Pinterest Analytics offers an incredible suite of tools for its power Pinners and content creators. The best part? Insights are available for organic content, not just paid ads.
Because Pinterest is not your average social media site, the analytics it offers are anything but ordinary (in fact, many Pinterest experts say it’s not social media at all). Unlike most social media sites, it delivers super valuable insights via numerous charts and metrics.
But with so much on offer, it can be overwhelming to know what to look for.
In this post, we cover which metrics are important, how to track them, and how to make smarter decisions and achieve your goals for audience growth and traffic acquisition.
Where to Find Pinterest Analytics
Similar to YouTube, Pinterest provides incredibly in-depth analytics. Doing so encourages content creators to create better content, which in turn serves Pinterest’s audience and helps them grow and retain their base of Pinners.
In order to access Pinterest Analytics, you’ll need to convert your Pinterest profile into a business account, if it isn’t already.
Now that you’ve got a business account, you can view five different Pinterest Analytics tools for free. Each one offers different information and insights. When you’re logged into Pinterest, simply hover over Analytics and click on each from the drop-down menu.
Here’s what you can find in these tools (in the following sections of this Pinterest Analytics guide, we’ll dive deeper into what all of these metrics mean for your business):
In the Overview section of Pinterest Analytics, you can discover your monthly impressions, total followers, your engagements, and your engaged audience. You can filter these metrics out by date range, device type, and more.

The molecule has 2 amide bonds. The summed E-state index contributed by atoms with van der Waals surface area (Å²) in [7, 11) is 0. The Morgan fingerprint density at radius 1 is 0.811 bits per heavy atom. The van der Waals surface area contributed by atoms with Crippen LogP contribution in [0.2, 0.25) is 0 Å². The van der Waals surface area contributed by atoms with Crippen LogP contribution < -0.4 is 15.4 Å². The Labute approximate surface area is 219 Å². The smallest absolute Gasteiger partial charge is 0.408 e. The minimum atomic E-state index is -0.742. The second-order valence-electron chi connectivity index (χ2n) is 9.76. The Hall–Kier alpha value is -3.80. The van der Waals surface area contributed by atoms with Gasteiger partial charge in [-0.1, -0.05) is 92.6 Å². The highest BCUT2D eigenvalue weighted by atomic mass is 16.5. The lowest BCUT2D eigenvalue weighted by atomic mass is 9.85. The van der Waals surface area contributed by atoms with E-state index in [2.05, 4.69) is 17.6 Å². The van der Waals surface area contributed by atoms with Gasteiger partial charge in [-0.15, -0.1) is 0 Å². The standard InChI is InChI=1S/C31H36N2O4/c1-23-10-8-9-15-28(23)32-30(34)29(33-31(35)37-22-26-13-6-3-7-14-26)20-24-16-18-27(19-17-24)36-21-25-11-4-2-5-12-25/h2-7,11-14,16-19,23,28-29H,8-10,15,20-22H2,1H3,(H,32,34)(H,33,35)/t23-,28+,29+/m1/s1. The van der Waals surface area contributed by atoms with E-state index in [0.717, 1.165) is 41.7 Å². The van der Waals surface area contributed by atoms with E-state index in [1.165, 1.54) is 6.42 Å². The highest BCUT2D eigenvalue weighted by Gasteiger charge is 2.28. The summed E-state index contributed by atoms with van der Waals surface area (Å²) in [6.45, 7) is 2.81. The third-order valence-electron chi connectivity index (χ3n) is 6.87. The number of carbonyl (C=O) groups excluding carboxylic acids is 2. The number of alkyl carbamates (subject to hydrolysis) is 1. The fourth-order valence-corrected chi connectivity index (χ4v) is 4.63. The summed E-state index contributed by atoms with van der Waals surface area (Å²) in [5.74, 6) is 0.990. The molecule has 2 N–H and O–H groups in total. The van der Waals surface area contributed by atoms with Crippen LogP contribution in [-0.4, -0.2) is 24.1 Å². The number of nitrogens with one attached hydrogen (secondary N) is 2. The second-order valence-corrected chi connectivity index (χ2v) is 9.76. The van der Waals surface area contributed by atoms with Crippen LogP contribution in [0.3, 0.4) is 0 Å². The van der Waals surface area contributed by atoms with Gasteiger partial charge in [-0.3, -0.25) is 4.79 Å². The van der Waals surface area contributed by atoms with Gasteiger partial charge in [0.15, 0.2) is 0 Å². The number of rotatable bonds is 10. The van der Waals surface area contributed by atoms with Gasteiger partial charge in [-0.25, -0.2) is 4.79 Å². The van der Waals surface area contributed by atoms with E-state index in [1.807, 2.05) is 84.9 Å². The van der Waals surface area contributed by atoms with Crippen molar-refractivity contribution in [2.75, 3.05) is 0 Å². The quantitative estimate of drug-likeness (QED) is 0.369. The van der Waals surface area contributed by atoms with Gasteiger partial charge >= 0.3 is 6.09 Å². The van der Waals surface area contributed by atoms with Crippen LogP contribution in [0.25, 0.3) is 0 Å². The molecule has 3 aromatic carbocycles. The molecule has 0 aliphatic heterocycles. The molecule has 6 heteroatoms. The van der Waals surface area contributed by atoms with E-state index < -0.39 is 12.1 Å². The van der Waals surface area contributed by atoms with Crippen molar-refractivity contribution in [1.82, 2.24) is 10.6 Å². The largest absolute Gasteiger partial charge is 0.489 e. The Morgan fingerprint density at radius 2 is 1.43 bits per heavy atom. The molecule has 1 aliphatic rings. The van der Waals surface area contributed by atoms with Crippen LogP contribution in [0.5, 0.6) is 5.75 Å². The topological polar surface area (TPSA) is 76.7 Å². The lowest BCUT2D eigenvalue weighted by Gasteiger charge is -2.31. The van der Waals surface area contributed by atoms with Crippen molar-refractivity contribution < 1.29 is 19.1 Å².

In the Audience Insights dashboard, you can learn a bit more about what your audience cares about and their demographic information. If you’re considering creating content in other subtopics, this can help you learn how to diversify your content strategically.
With Conversion Insights, you can find out the impact of both your organic content and your paid content in terms of your campaign goals (most commonly clicks, page visits, or shopping cart conversions).
If you guessed that the Video section on Pinterest Analytics provides insights into how your video pins perform, you’d be right. This dashboard view pulls data from your video pins to provide more details on play time and engagement.
Because video content is more time consuming to create than typical pin graphics, Pinterest Analytics provides content creators with video-specific insights to help them better allocate their time and resources.
“With one of my clients, we added video to her pinning strategy which spiked her impressions and engagements,” says Allie Billings, Pinterest management expert about her work with Fiona Wong’s Pinterest account The Wild Pixel, which has rapidly grown to 355,000 monthly viewers.
Want to add a trendy spin to your upcoming content?
Inside of Pinterest Trends, you can discover the top searches by all Pinners in large markets (the US, UK, and Canada). Even if your business is B2B and not B2C, you can still use this information to get fun ideas for your content. For example, you could make a pin for “cold-weather office gear” instead of “cold-weather drinks.”
How to Use Pinterest Analytics Based on Your Unique Goals
Now that we understand where to find Pinterest Analytics data, let’s explore how we can use this information.
In the following sections, we’ll learn about the top metrics, how to track changes, and how to make data-driven decisions when it comes to Pinterest marketing. But the first step is to determine your top goals for Pinterest.
These are the two most common goals for Pinterest marketing:
The majority of small businesses use Pinterest to drive traffic to their blog posts, YouTube videos, other longform content, freebies, landing pages, product pages, etc. If traffic is your main goal for using Pinterest, then you’ll want to pay the most attention to your link clicks, engagements, top Pins, and top boards.
Larger B2C brands that serve the core Pinterest demographic (Millennial, Gen X, and Boomer women) will often use Pinterest for brand awareness. If that’s your top goal, then you might track followers, impressions, and total audience than link clicks.
Top Metrics to Pay Attention To (And What they Mean)
“The most important thing to look at is link clicks,” says Laura Rike, a Pinterest strategist who works primarily with service providers who use Pinterest to drive traffic. “The other metrics are more like vanity metrics, and won’t necessarily deliver the leads and sales you’re looking for.”